January 21, 2004

With the upcoming release of You Got Served, Hollywood will have managed the remarkable accomplishment of remaking Purple Rain, Flashdance, and Breakin' in the past two years.

I sure hope Cool as Ice isn't next in line...

Posted by Sarah T. at 12:35 AM | Comments (0)

January 19, 2004

Random thought induced by appearance of Gary Cole on SVU: the person who should've replaced Ethan on SV was...Sheriff Buck.

Think of it! Duelling Satans!!! Plus, you know, an experienced older gentlemen for SV's young folk.

Posted by Sarah T. at 01:19 AM | Comments (0)

January 14, 2004

Stepford wives, and husbands, and spunky girl reporters...

"Asylum" spoilers...

Well, I guess it wasn't really worth anyone's getting worked up over Lex's unnecessary brain damage, since apparently everyone else in Smallville this week had had operations to remove key portions of their brains and conscience, too. Jesus Christ. Later I may be able to focus on some of the more interesting points of this episode, but right now I'm a little distracted by the whole replace-Jonathan-Martha-Chloe-and-Pete-with-stupid-heartless-morally-cretinous-pod-people issue, okay?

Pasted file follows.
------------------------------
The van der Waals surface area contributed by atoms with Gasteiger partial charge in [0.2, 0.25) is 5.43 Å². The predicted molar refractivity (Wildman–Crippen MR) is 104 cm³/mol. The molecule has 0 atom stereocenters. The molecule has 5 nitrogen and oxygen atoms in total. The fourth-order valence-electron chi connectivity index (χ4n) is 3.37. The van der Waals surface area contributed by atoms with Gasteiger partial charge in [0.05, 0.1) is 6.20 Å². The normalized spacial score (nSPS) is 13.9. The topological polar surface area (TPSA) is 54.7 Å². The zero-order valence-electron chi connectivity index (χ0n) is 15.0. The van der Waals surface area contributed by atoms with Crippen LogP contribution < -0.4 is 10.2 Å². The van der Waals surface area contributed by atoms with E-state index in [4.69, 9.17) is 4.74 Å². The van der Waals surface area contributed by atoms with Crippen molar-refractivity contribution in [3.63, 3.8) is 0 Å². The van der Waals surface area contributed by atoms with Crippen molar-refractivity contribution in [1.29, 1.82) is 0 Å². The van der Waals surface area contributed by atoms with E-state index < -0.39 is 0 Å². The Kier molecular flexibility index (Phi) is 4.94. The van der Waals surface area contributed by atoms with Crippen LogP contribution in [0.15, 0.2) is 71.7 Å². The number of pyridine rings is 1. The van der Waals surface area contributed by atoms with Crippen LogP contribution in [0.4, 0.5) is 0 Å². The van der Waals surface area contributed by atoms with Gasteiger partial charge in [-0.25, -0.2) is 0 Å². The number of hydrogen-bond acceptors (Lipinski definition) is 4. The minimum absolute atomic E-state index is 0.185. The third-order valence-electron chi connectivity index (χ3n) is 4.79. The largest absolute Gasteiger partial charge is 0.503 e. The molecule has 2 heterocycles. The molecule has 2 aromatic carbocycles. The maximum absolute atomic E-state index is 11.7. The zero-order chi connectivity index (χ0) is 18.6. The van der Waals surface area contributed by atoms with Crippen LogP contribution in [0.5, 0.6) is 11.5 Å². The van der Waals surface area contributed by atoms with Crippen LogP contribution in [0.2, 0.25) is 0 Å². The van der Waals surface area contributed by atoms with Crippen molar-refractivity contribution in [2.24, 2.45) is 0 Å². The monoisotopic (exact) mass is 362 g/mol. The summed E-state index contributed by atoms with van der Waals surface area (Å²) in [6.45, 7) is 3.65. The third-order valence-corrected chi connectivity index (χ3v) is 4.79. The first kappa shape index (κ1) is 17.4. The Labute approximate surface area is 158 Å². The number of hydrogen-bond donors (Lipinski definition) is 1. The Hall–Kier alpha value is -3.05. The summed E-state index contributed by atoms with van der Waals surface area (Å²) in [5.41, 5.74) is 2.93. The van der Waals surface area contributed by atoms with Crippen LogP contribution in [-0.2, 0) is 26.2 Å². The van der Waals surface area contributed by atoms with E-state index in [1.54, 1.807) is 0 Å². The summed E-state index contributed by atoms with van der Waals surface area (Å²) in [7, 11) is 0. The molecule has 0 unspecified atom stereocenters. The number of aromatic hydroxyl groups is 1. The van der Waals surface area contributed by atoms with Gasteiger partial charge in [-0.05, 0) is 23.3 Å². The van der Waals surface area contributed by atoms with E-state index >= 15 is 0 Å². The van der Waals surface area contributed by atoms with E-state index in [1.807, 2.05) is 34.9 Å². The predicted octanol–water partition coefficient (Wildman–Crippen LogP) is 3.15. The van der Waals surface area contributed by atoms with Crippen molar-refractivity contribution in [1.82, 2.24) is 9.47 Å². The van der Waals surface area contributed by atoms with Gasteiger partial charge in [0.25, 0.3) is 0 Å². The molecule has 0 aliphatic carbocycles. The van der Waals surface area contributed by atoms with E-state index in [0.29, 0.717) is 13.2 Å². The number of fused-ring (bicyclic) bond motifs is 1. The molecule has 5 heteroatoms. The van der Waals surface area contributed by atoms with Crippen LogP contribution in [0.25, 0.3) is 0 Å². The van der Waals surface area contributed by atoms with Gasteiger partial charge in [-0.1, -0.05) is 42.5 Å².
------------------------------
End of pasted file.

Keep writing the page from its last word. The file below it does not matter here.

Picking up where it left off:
Posted by Sarah T. at 09:13 PM | Comments (0)

"Asylum" tonight. *whimpers* I don't think I can handle it.

Posted by Sarah T. at 12:16 PM | Comments (0)

January 12, 2004

I can't believe some of these old chestnuts are still kicking around.

I don't think that arguing for an aspect of romantic love in any given relationship is inherently reductive. How can it be? How is romantic love any more, or less, meaningful or complex than any other kind of connection between people? I do think that a person who looks at the rich human tapestry and sees nothing but romantic love has a reductive viewpoint. That, however, brings us to the tired error of logic that drives so many of these slash debates.